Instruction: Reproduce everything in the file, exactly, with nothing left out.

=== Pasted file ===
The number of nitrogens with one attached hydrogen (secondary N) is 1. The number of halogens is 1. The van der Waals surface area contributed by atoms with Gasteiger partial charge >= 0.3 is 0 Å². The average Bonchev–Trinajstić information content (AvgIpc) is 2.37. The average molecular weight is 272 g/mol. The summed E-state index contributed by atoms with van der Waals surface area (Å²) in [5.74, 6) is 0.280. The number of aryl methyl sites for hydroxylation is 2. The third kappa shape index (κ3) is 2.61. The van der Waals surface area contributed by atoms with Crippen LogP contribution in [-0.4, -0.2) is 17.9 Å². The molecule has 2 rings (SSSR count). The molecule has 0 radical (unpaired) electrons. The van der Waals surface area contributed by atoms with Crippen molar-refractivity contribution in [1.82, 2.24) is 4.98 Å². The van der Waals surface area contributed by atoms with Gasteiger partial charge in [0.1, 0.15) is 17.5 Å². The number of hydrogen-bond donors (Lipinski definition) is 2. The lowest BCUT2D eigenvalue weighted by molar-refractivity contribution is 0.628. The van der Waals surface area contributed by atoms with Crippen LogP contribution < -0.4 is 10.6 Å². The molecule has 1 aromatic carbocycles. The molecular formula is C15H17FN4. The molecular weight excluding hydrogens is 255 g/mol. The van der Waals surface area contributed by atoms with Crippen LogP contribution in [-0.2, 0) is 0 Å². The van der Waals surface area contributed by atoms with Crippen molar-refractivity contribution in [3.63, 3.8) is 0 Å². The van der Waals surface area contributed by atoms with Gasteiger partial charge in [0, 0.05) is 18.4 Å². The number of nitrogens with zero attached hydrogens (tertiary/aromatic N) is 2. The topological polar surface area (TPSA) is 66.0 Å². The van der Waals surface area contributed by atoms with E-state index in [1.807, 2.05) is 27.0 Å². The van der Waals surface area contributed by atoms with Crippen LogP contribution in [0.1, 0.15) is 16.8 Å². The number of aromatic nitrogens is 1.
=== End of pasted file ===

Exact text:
The number of nitrogens with one attached hydrogen (secondary N) is 1. The number of halogens is 1. The van der Waals surface area contributed by atoms with Gasteiger partial charge >= 0.3 is 0 Å². The average Bonchev–Trinajstić information content (AvgIpc) is 2.37. The average molecular weight is 272 g/mol. The summed E-state index contributed by atoms with van der Waals surface area (Å²) in [5.74, 6) is 0.280. The number of aryl methyl sites for hydroxylation is 2. The third kappa shape index (κ3) is 2.61. The van der Waals surface area contributed by atoms with Crippen LogP contribution in [-0.4, -0.2) is 17.9 Å². The molecule has 2 rings (SSSR count). The molecule has 0 radical (unpaired) electrons. The van der Waals surface area contributed by atoms with Crippen molar-refractivity contribution in [1.82, 2.24) is 4.98 Å². The van der Waals surface area contributed by atoms with Gasteiger partial charge in [0.1, 0.15) is 17.5 Å². The number of hydrogen-bond donors (Lipinski definition) is 2. The lowest BCUT2D eigenvalue weighted by molar-refractivity contribution is 0.628. The van der Waals surface area contributed by atoms with Crippen LogP contribution < -0.4 is 10.6 Å². The molecule has 1 aromatic carbocycles. The molecular formula is C15H17FN4. The molecular weight excluding hydrogens is 255 g/mol. The van der Waals surface area contributed by atoms with Crippen LogP contribution in [-0.2, 0) is 0 Å². The van der Waals surface area contributed by atoms with Crippen molar-refractivity contribution in [3.63, 3.8) is 0 Å². The van der Waals surface area contributed by atoms with Gasteiger partial charge in [0, 0.05) is 18.4 Å². The number of nitrogens with zero attached hydrogens (tertiary/aromatic N) is 2. The topological polar surface area (TPSA) is 66.0 Å². The van der Waals surface area contributed by atoms with E-state index in [1.807, 2.05) is 27.0 Å². The van der Waals surface area contributed by atoms with Crippen LogP contribution in [0.1, 0.15) is 16.8 Å². The number of aromatic nitrogens is 1.